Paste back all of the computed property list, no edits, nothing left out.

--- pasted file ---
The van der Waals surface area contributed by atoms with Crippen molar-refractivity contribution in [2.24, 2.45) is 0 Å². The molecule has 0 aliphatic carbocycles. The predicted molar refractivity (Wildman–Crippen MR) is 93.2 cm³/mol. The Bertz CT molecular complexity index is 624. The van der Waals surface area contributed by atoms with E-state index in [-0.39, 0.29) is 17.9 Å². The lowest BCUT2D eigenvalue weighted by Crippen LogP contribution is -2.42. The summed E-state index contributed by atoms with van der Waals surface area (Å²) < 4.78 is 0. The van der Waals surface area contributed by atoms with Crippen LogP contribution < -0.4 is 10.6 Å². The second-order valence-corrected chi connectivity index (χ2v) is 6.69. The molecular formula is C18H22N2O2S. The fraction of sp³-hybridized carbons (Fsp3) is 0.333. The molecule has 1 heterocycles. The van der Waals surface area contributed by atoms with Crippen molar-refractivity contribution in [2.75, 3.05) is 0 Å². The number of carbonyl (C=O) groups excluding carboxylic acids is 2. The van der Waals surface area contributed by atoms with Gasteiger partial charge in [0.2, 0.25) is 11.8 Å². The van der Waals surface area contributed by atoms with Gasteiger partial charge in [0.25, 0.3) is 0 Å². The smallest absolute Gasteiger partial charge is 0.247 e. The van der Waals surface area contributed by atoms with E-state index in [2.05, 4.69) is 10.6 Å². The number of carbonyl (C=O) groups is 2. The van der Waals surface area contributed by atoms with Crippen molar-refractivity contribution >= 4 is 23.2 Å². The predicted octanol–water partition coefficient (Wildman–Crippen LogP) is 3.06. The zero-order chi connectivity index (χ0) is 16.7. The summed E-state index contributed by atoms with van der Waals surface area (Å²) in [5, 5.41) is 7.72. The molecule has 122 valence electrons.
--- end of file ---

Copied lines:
The van der Waals surface area contributed by atoms with Crippen molar-refractivity contribution in [2.24, 2.45) is 0 Å². The molecule has 0 aliphatic carbocycles. The predicted molar refractivity (Wildman–Crippen MR) is 93.2 cm³/mol. The Bertz CT molecular complexity index is 624. The van der Waals surface area contributed by atoms with E-state index in [-0.39, 0.29) is 17.9 Å². The lowest BCUT2D eigenvalue weighted by Crippen LogP contribution is -2.42. The summed E-state index contributed by atoms with van der Waals surface area (Å²) < 4.78 is 0. The van der Waals surface area contributed by atoms with Crippen LogP contribution < -0.4 is 10.6 Å². The second-order valence-corrected chi connectivity index (χ2v) is 6.69. The molecular formula is C18H22N2O2S. The fraction of sp³-hybridized carbons (Fsp3) is 0.333. The molecule has 1 heterocycles. The van der Waals surface area contributed by atoms with Crippen molar-refractivity contribution in [2.75, 3.05) is 0 Å². The number of carbonyl (C=O) groups excluding carboxylic acids is 2. The van der Waals surface area contributed by atoms with Gasteiger partial charge in [0.2, 0.25) is 11.8 Å². The van der Waals surface area contributed by atoms with Gasteiger partial charge in [0.25, 0.3) is 0 Å². The smallest absolute Gasteiger partial charge is 0.247 e. The van der Waals surface area contributed by atoms with E-state index in [2.05, 4.69) is 10.6 Å². The number of carbonyl (C=O) groups is 2. The van der Waals surface area contributed by atoms with Crippen molar-refractivity contribution >= 4 is 23.2 Å². The predicted octanol–water partition coefficient (Wildman–Crippen LogP) is 3.06. The zero-order chi connectivity index (χ0) is 16.7. The summed E-state index contributed by atoms with van der Waals surface area (Å²) in [5, 5.41) is 7.72. The molecule has 122 valence electrons.